Tuesday, May 29, 2012

La Scolca Gavi "White Label" (Piedmont) 2008

A refreshing Italian white from La Scolca, a 50 hectare, family-run Piemontese winery that was founded in 1919. Today, the Estate is run by Giorgio Soldati, the founder’s great-grandson, and his daughter, Chiara.  Although the Cortese grape (what Gavi is made from; the name is derived from Gavi, the town at the center of the wines production zone) had been planted in the region since the late 19th Century, the grape produced low-alcohol, thin wines that quickly oxidized.  It was the Soldati family, who after the Second World War saved the Cortese grape from oblivion by focusing entirely on the production of quality Cortese. They pioneered modern, controlled vinification in stainless-steel to preserve the subtle fruit of the Cortese grape, allowing for the creation of wines that retained crisp acidity, aroma, and structure.  All of La Scolca’s white wines follow the same vinification process: hand-harvested fruit is brought to the winery where it is sprayed with dry-ice, cryo-macerated and cold fermented using only natural yeasts.   The La Scolca Gavi di Gavi White Label is made from 20 to 30 year-old vines sourced within the Rovereto commune in the heart of Gavi.  Light straw in color with a typical "Gavi" nose that is fine and pleasantly fresh. Delicate and dry mouthfeel with crisp and refreshing acidity.

Monday, May 21, 2012

The Last Word

A superb gin-based cocktail created by vaudevillian Frank Fogarty in the early 1920's, where it was first served at the Detroit Athletic Club.  A recipe for the drink was first published in 1951 in Ted Saucier's (my middle name, btw) classic cocktail book "Bottoms Up!". The cocktail faded into obscurity until it was rediscovered in 2004 by Seattle's Zig Zag Cafe bartender Murray Stenson, when he came across Saucier's book.  As evidence to its renewed popularity, a recipe for the drink reappeared in the 2009 edition of the "Mr. Boston Official Bartender's Guide".  An equally superb variation to the drink is "The Final Ward", created by the New York bartender Phil Ward, who replaced the gin with rye whiskey and the lime juice by lemon juice.  The recipe is as follows: combine equal parts of gin (I prefer Plymouth), green Chartreuse, maraschino liqueur (I prefer Luxardo), and fresh lime juice.  Shake with ice and strain into a cocktail glass.  Garnish with a lime twist.  Enjoy responsibly.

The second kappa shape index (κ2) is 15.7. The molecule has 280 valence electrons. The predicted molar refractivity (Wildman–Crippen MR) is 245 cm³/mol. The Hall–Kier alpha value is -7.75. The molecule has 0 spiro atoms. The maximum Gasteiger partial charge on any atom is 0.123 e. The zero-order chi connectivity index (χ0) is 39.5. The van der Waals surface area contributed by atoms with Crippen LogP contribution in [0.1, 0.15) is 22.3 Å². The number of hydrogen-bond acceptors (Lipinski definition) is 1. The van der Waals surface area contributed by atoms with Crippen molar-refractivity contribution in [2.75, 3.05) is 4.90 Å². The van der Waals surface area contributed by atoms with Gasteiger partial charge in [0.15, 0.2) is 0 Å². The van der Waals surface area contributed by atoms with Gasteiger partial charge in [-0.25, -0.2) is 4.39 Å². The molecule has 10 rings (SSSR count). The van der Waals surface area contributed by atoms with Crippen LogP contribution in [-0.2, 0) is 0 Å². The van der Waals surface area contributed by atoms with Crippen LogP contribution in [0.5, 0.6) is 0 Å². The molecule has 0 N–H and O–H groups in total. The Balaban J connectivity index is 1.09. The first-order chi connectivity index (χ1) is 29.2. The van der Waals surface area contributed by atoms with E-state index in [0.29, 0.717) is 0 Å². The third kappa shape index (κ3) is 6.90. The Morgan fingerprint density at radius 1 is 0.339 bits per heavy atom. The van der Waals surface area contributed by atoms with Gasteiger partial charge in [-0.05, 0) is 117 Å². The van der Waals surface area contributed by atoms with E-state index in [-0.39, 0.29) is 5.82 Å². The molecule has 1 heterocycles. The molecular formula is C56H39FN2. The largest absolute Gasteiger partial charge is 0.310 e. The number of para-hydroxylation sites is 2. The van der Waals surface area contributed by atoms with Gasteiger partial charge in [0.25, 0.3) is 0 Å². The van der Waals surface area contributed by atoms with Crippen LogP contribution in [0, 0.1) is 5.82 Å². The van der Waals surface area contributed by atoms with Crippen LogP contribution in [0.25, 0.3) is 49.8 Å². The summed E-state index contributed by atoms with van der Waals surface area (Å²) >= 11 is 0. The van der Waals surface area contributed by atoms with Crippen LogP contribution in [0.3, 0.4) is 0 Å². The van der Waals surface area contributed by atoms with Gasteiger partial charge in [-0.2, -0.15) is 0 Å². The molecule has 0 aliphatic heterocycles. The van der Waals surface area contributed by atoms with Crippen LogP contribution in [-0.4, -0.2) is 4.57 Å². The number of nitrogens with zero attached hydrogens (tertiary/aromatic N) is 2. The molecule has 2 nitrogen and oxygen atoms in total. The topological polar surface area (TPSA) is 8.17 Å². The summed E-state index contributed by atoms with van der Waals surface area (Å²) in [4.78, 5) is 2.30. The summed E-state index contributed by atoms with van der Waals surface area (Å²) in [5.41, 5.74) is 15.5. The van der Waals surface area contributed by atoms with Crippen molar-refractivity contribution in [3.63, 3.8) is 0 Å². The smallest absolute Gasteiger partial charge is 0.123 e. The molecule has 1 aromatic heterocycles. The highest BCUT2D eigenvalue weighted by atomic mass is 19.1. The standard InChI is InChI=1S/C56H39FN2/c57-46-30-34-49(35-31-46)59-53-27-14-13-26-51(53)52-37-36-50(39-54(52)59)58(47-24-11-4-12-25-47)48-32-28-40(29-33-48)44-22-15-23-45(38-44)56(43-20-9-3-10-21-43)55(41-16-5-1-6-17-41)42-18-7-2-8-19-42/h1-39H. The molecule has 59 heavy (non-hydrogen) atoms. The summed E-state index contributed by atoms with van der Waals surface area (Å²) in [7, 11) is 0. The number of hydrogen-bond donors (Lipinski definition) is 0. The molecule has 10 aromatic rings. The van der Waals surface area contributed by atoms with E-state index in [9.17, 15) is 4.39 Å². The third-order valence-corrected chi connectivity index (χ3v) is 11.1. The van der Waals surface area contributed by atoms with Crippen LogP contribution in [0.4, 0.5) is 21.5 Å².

Thursday, May 3, 2012

Jasci L'Atteso Pecorino (2007) Abruzzo

An awful Italian white from Jasci, a 90 acre winery founded in 1970 by Donatella Jasci. In 1975, Donatella began experimenting with organic and biodynamic farming when his mother became allergic to pesticides. Since 1980, Jasci wines have been certified organic by the Soil and Health Association, which guarantees the organic production of their grapes, as well as their winemaking processes. Jasci is also one of only a few wineries to hold organic certification in every country in the world that offers such certification. 100% Pecorino, a grape native to the area that was recently brought back from the brink of extinction. The origin of the name is that the grape variety was once a favorite snack of the sheep that were often driven through vineyard lands on their way to lower pastures. In Italian “Pecora” means sheep.  The wine is the color of your urine if you were dehydrated and had tuna salad for lunch.  Old and musty; none of the lemon/peach/floral you would expect.  Hoch bottle.